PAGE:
In a second major heist of a Japanese cryptocurrency exchange happened this year, a huge sum of 6.7 billion yen in cryptocurrencies was stolen from the Zaif’s wallet. Out of the total robbed amount, 4.5 billion yen belonged to a customer.

Tech Bureau, an operator of cryptocurrency exchange Zaif, admitted that the theft occurred between 1700 and 1900 local time on September 14. And the attackers were able to breach the hot wallets of the exchange containing Bitcoin, Bitcoin cash and Monacoin.

On this, Nikkei stated that the operator was not able to recognize the hack until September 17, which was determined by the suspended deposits and withdrawal services. This incident was reported to the Financial Services Agency and Japan’s financial regulators by the Tech Bureau. However, Investigation is currently under process.

Zaif is uncertain about the exact amount of Monacoin(MONA) and Bitcoin Cash (BCH) heist. However, it is estimated that about 5,966 bitcoins were stolen as a result of the breach.

The primary reason behind Zaif being unable to determine the hack quantity was the server that couldn’t restart due to safety concerns to prevent secondary damage. Zaif stated, “As soon as the quantity of the lost virtual currency is determined, we will report it promptly.”

To compensate the customers for their losses, Tech Bureau took an instant decision of selling a majority of shares to the publicly listed financial services corporation known as Fisco Digital Asset Group Japan. The exchange has signed the agreement initially that will help to recover the 5 billion yen in exchange to compensate the majority of owners. This fund will directly replace the 4.5 billion yen ($40 million) stolen from customer accounts.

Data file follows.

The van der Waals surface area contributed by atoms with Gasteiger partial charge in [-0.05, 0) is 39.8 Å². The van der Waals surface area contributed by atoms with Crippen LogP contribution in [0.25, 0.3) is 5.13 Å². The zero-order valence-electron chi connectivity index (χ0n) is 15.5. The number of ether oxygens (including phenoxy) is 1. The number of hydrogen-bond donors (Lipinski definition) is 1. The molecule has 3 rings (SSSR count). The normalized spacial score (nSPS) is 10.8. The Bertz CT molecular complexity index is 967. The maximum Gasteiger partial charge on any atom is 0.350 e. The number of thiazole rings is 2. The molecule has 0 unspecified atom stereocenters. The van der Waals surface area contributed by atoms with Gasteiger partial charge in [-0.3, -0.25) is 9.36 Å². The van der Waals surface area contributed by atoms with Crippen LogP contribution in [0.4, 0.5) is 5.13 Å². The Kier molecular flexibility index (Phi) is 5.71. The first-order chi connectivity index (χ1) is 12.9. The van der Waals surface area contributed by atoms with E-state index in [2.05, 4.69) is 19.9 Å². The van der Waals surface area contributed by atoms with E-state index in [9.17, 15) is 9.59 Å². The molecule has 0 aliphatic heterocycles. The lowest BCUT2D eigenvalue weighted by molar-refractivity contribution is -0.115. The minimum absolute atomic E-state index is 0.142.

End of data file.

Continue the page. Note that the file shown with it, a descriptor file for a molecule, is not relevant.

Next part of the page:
Zaif was one among six licensed cryptocurrency exchanges to whom FSA gave instructions of business improvement in June, three months before the hack.

Moreover, financial regulators have already imposed many restrictions following a $530 million theft of cryptocurrency from Coincheck, an unlicensed Tokyo-based exchange, in January.

The crypto thefts haven’t suppressed the burgeoning appetite for cryptocurrency trading in Japan. And FSA is expecting more than 160 applications from different companies so that they can launch cryptocurrency exchanges in a regulated market.

Alex Canfield is a 1999 graduate of De La Salle University in Manila, Philippines. After over a decade working office jobs, he decided to start his own news publication. He mainly focuses on technology articles and editorials at Markets Pioneer. He loves to listen to music and play with gadgets in his spare time. Email:[email protected]


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